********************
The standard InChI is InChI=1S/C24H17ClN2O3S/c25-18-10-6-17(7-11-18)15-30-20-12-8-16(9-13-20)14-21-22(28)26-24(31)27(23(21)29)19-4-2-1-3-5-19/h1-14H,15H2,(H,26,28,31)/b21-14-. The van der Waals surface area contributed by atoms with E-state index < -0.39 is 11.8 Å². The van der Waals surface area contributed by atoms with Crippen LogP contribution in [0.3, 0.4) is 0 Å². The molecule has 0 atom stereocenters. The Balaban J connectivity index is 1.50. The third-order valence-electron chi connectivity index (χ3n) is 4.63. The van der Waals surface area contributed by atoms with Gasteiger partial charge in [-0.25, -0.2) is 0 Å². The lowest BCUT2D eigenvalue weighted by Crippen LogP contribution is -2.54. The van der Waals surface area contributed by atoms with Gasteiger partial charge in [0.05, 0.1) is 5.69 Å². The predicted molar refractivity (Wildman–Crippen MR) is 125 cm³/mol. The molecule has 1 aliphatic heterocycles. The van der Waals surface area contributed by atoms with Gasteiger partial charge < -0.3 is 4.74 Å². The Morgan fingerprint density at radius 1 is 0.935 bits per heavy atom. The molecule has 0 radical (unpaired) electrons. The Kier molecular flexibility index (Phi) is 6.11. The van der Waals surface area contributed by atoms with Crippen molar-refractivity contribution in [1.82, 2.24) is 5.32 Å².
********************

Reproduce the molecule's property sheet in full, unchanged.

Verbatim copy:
The standard InChI is InChI=1S/C24H17ClN2O3S/c25-18-10-6-17(7-11-18)15-30-20-12-8-16(9-13-20)14-21-22(28)26-24(31)27(23(21)29)19-4-2-1-3-5-19/h1-14H,15H2,(H,26,28,31)/b21-14-. The van der Waals surface area contributed by atoms with E-state index < -0.39 is 11.8 Å². The van der Waals surface area contributed by atoms with Crippen LogP contribution in [0.3, 0.4) is 0 Å². The molecule has 0 atom stereocenters. The Balaban J connectivity index is 1.50. The third-order valence-electron chi connectivity index (χ3n) is 4.63. The van der Waals surface area contributed by atoms with Gasteiger partial charge in [-0.25, -0.2) is 0 Å². The lowest BCUT2D eigenvalue weighted by Crippen LogP contribution is -2.54. The van der Waals surface area contributed by atoms with Gasteiger partial charge in [0.05, 0.1) is 5.69 Å². The predicted molar refractivity (Wildman–Crippen MR) is 125 cm³/mol. The molecule has 1 aliphatic heterocycles. The van der Waals surface area contributed by atoms with Gasteiger partial charge < -0.3 is 4.74 Å². The Morgan fingerprint density at radius 1 is 0.935 bits per heavy atom. The molecule has 0 radical (unpaired) electrons. The Kier molecular flexibility index (Phi) is 6.11. The van der Waals surface area contributed by atoms with Crippen molar-refractivity contribution in [1.82, 2.24) is 5.32 Å².